4.  The Animals.  I know, by now you've probably heard that we became known as "the elephant guys" to those at Zulu Nyala. Bryan got more disgusted every time somebody pointed me out as the guy who just kept on filming while the angered beast approached. I have to admit that the elephant grew in size each time I have recounted the tale and the age of the young lady who Bryan used as a human shield has gotten younger with each telling. But in all honesty Bryan is correct when he points out she was 20 and not 13. I guess I looked at our elephant encounter the same way I look at a Manhattan taxi ride, it isn't my car that's going to get crushed. Plus, I was watching everything on the screen of my video camera, so to me it was only as if it were happening on TV. The real treat was getting so close to a cheetah mother and her cubs.  Any zoo I have been to has the large cheetah enclosure and they always seem to be laying in the shade of a bush or walking along a distant fence line. Plus, they rarely (if ever?) breed in captivity, so seeing the adorable cubs was a highlight. Another highlight that Bryan doesn't mention (because he was napping while I took the SUV out for a solo adventure) was seeing a zebra stallion jump on and start to "get busy" with a mare.  A note to future wildlife photographers, do not exclaim "OH YEAH" while raising your camera for the shot. It spoils the moment for everyone.  I have never had an animal looked at me with such an annoyed look before. Funny how the herds of zebra and other such animals were so fascinating at the beginning to the week but as we were leaving the last morning they were an annoyance, hogging the road.

5.  The People.   Bryan has already mentioned our Zulu Nyala ranger, Amon.  I owe my life to the man as he saved my life more than a few times out in the bush by reminding my brother that life is hard in a South African prison and that would surely be his fate should he throw me out of a speeding jeep as he threatened to many times. I would advise anyone experiencing such a trip in the future to spend more time video recording your guide. You will have more than enough animal shots, but the explanations and knowledge imparted by Amon was priceless. As B pointed out, so many of our interactions were with staff at our lodge and they are expected to be nice to us. Unlike one of the lodge guests who was no doubt a Swarthmore educated social worker practicing her Zulu with people wanting to hone their English skills in order to insure a successful future, I am not big on celebrating diversity. I'm more interested in what we have in common. I thoroughly enjoyed my time discussing cooking with our chef, laptops versus tablet type computers with the bartender, and pointing out to the clerk at the convenience store who talked me into buying two Red Bulls because they were on special, that it was just the same way back in the US. Engaging in ordinary activities like driving into Hluhluwe (go ahead, I dare you to try to pronounce it) allowed me to chat with the grocery store managers about their business, which was a business I started my career in.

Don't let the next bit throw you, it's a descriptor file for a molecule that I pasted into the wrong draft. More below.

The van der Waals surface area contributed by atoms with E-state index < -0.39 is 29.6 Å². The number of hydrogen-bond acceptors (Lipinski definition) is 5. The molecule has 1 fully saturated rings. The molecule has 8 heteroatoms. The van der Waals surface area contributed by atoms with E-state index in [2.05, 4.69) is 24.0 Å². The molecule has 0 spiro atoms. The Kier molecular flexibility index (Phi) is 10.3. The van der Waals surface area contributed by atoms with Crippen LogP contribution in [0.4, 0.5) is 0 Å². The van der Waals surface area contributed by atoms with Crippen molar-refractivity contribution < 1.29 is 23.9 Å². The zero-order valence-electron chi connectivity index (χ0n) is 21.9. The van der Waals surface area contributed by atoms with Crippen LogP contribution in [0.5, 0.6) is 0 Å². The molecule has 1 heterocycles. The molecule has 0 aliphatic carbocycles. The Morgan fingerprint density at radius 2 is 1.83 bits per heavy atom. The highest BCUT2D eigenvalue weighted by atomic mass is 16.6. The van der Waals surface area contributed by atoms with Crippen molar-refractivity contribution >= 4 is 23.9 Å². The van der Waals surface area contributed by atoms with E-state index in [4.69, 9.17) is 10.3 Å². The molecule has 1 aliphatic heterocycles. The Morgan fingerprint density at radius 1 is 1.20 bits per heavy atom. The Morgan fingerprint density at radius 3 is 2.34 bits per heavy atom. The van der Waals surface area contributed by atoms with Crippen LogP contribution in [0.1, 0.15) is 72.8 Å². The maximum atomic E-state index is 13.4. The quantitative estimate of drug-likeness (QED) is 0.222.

I wish I had my own photos to post as Bryan did on his original post, but most of my effort was with the video camera. I do appreciate that he pictured me in the outfits I had chosen that made me look more like a bad ass mercenary and less like a Boy Scout leader. If he has a pic of me wearing my African action pack, perhaps he will post that.
But as Bryan concluded, it's one to put on your bucket list. It was never on mine as my interests are more in European castles and cathedrals, but it surely was a trip of a lifetime, much in part due to the company of brother Bryan.


Doc Milnamo said...

Nice job Tubby! I especially liked, " America we protect our right to own guns so that we will never have to fight for the right to own a typewriter." And yes I did see the film and it was excellent.

"The Hammer" said...

Well whatcha waiting for? Post some video Tub. Oh, one more question. Were these critters so used to seeing humans that they were maybe not necessarily tame but certainly not Tarzan movie ready?

Tubby McG said...

Hammer, your suspicions are probably correct. The animals are used to humans, but certainly not tame. Our rangers always kept us far enough away so as not to pose a threat to us or the critters. But if things got dicey with the lions at Phinda, the rangers had quick access to big ass big game rifles. Plus, I always carried my Action Sack™ strapped to my side.

"The Hammer" said...

My "Action Sack" ain't what it used to be so I guess I woulda been S.O.L.